Tuesday, February 16, 2016

Uncle Tom's Cabin review

My 9th grader is studying American History. As preparation for her unit on the Civil War time peiod, I decided to read Uncle Tom's Cabin by Harriet Beechee Stowe before she does. I was not sure what to expect, but what it gave me was immeasurable. 

For those who do not know, Harriet Beecher Stowe was asked by an Abolistionist magazine to write a story series concerning slavery;  Uncle Tom's Cabin became that series in book form. I am not able to presume what people then may have thought of the story; I can only speak for my take on it, and I say it is one of the best books I ever read. 

I was asked why I liked the book so much by our librarian last week. I told her "it is all about  forgiveness!" The story is about what it means to be Christian, to be forgiving, and being responsible. The comparison of Tom to what Christ modeled and taught as the characteristics of the blessed is hinted throughout the whole book. From the first chapter to the last, the author does an honest job in presenting not only slavery in the south, but slavery to sin and slavery to our own ways. It is an interesting book to read during Lent, no doubt. It will not only shed light on real historical events and human miseries, but also will call you to self-examination.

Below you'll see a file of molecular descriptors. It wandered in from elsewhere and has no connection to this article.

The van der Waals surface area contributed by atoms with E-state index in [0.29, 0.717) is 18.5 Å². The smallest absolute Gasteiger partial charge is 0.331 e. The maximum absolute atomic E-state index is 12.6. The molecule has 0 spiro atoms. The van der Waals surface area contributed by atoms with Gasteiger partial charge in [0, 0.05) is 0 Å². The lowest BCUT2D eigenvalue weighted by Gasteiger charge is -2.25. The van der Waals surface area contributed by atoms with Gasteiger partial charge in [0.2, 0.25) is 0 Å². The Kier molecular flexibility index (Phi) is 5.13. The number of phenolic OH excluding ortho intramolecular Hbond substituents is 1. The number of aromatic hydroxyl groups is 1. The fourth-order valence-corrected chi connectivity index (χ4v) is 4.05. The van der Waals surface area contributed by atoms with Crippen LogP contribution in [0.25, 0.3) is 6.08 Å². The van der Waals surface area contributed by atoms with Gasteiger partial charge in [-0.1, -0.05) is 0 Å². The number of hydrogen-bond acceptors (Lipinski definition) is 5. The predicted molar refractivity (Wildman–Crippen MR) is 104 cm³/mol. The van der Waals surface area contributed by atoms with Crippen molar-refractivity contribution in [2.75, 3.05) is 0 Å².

Sadly, I can see why the book is not read in most schools. The use of the N-word may be one reason, but in reality I think it is because it is a book about God, Christianity, sacrifice, and forgiveness. The author calls us out of our complacency over injustice and challenges the Christian, in particular, to do "what one man can" to right wrongs. These are topics the schools avoid. But we need not avoid it in our homes. 

In a day in age when public libraries are removing classics from the shelves because they are not borrowed often enough, I ask mothers to read and share this book with their older children...and all th classics! How else will they learn these great truths if all they read are easy texts that do not call the human spirit to rise up to the heights, that do not have characters that struggle and overcome? How will they learn if we hide it from them? How will we learn if we hide truth from ourselves?

The character, Tom, taught the reader that the greater evil is the loss of the soul. And the author asks the reader, what do you need to do to change to be Christ-like? We have so many evils in our world today, so many. Do we gloss over them? Ignore? To paraphrase the author when beginning the chapter about slave warehouses: man has a way of making evil look good so as not to upset the "respectable people." How awful! But are we not in the same position today? 

So what are we to? The author wisely tells the reader then, and now: you can pray! Pray to not fall into tempation and not be put to the test, says Christ. Praise God for the many who do not allow evil to steal away their faith, they are what we call martyrs. Will we? Will our children?

Have you read this book? What did you think?

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